• the rights of the data subject are protected by a contract based on the EU Model Clauses for the transfer of personal data to countries outside the EEA which has been entered into between the sender and the recipient of the personal data.
It appears therefore that we will have to examine interpretations of “adequate” in each case, in order to determine how hard these laws are in practice. However, this may be a distraction. Verne Global, an Icelandic Data Center provider, recently published a paper on ‘Data privacy and security in the post-Snowden era‘, where they argue (though they would, wouldn’t they) that hosting data in the US undermines corporate secrecy, and that in order to comply with EU Directive 95/46/EC they need to house their data in secure locations – like Iceland.
It remains unclear, however, how Iceland differs from other EU states in its application of its privacy laws. The Icelandic legislation – passed in 201o shortly after the reconstitution of the Icelandic State, following its near collapse in the Global Financial Crisis of 2008 – was brokered by the IMMI, formerly the Icelandic Modern Media Institute (renamed the International Modern Media Institute in 2011).
The IMMI sought to have Iceland ‘strongly position itself legally with regard to the protection of freedoms of expression and information.’ To that end, it set about amending thirteen different pieces of legislation not just dealing with privacy, but with media and information law generally. They included freedom of information; whistleblower protection; source protection and journalist protection; limits to prior restraint; ISP protection; protection from libel tourism; publishing liability laws; virtual company structures; and process protections where the legal process it itself used to delay (and therefore deny) certain freedoms. This was not just about data, or privacy, but about recognising the changed environment within which we live today.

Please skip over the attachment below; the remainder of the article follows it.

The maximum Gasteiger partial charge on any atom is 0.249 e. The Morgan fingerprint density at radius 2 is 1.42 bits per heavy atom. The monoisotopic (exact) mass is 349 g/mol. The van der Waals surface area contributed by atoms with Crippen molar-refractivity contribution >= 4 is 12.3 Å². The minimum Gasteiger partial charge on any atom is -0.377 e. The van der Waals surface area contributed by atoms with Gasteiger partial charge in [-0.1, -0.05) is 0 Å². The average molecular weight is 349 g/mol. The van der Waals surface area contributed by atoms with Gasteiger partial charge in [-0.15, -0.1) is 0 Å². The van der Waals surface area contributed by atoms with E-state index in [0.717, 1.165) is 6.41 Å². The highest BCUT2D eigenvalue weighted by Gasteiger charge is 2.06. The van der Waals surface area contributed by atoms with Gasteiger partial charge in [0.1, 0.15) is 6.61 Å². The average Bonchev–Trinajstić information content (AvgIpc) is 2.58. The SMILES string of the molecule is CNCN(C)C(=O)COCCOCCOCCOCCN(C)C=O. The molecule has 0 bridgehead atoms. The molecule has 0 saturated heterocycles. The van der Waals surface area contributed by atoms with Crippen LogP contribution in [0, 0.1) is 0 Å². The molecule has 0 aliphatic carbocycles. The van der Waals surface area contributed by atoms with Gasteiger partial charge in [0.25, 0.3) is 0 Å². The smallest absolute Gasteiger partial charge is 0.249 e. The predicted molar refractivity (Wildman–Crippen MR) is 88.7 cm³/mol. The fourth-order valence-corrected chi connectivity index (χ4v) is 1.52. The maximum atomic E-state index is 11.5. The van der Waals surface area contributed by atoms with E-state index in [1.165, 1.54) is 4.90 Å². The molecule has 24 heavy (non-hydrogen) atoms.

Challenges of Scope
This gives one pause. In peeling the onion on data protection, I had initially considered that we should move beyond personal privacy, and consider taxation and security in addition. However, it seems that it may be necessary to broaden still further the scope of considerations, into areas such as intellectual property and copyright law, freedom of information, freedom of the press, libel and defamation, and legal process reform. Wikileaks originally were strong supporters of the IMMI, which was created in the wake of the financial devastation wrought by the crash. One can argue that Wikileaks today is an extreme organisation, relegated to the fringe by the erratic behaviour of its eccentric founder Julian Assange. For Google to cite the Icelandic régime as some kind of poster child for the world in which they would like to do business, however, places that Wikileaks agenda (c.2010) firmly at the center of progressive legal thought.
There is a tension too between corporate interests and State interests. This has been clear in the US in the wake of the Snowden revelations, where major US corporate titans have been at odds with their Government. We must seek to understand where those State interests lie; for some, it is in placating the corporations in the interests of foreign direct investment. For others, it is in addressing privacy concerns such as the right to be forgotten. Governments must balance economic, security and political imperatives, and there are land mines in every direction. Building a new data protection régime is not, therefore, merely about data protection, but about modern media, and the future of the Digital State.